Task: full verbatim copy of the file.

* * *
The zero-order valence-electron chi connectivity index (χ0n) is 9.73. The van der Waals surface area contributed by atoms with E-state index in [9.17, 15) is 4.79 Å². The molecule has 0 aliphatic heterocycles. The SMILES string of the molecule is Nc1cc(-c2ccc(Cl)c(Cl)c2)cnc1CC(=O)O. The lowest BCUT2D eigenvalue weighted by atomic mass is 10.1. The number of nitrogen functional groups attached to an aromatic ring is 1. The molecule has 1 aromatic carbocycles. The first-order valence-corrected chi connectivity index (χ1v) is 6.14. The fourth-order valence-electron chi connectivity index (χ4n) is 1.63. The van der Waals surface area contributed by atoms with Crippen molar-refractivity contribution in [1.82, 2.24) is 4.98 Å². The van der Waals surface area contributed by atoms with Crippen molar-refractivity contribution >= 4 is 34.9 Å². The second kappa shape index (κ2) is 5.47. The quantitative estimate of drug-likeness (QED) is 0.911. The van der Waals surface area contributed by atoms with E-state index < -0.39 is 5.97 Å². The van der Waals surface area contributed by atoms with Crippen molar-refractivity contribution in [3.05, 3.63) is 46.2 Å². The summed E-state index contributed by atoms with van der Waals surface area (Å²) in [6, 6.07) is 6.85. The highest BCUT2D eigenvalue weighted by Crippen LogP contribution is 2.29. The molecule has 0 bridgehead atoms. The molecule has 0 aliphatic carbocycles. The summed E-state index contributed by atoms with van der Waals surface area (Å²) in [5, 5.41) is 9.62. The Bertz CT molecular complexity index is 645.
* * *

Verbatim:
The zero-order valence-electron chi connectivity index (χ0n) is 9.73. The van der Waals surface area contributed by atoms with E-state index in [9.17, 15) is 4.79 Å². The molecule has 0 aliphatic heterocycles. The SMILES string of the molecule is Nc1cc(-c2ccc(Cl)c(Cl)c2)cnc1CC(=O)O. The lowest BCUT2D eigenvalue weighted by atomic mass is 10.1. The number of nitrogen functional groups attached to an aromatic ring is 1. The molecule has 1 aromatic carbocycles. The first-order valence-corrected chi connectivity index (χ1v) is 6.14. The fourth-order valence-electron chi connectivity index (χ4n) is 1.63. The van der Waals surface area contributed by atoms with Crippen molar-refractivity contribution in [1.82, 2.24) is 4.98 Å². The van der Waals surface area contributed by atoms with Crippen molar-refractivity contribution >= 4 is 34.9 Å². The second kappa shape index (κ2) is 5.47. The quantitative estimate of drug-likeness (QED) is 0.911. The van der Waals surface area contributed by atoms with E-state index < -0.39 is 5.97 Å². The van der Waals surface area contributed by atoms with Crippen molar-refractivity contribution in [3.05, 3.63) is 46.2 Å². The summed E-state index contributed by atoms with van der Waals surface area (Å²) in [6, 6.07) is 6.85. The highest BCUT2D eigenvalue weighted by Crippen LogP contribution is 2.29. The molecule has 0 bridgehead atoms. The molecule has 0 aliphatic carbocycles. The summed E-state index contributed by atoms with van der Waals surface area (Å²) in [5, 5.41) is 9.62. The Bertz CT molecular complexity index is 645.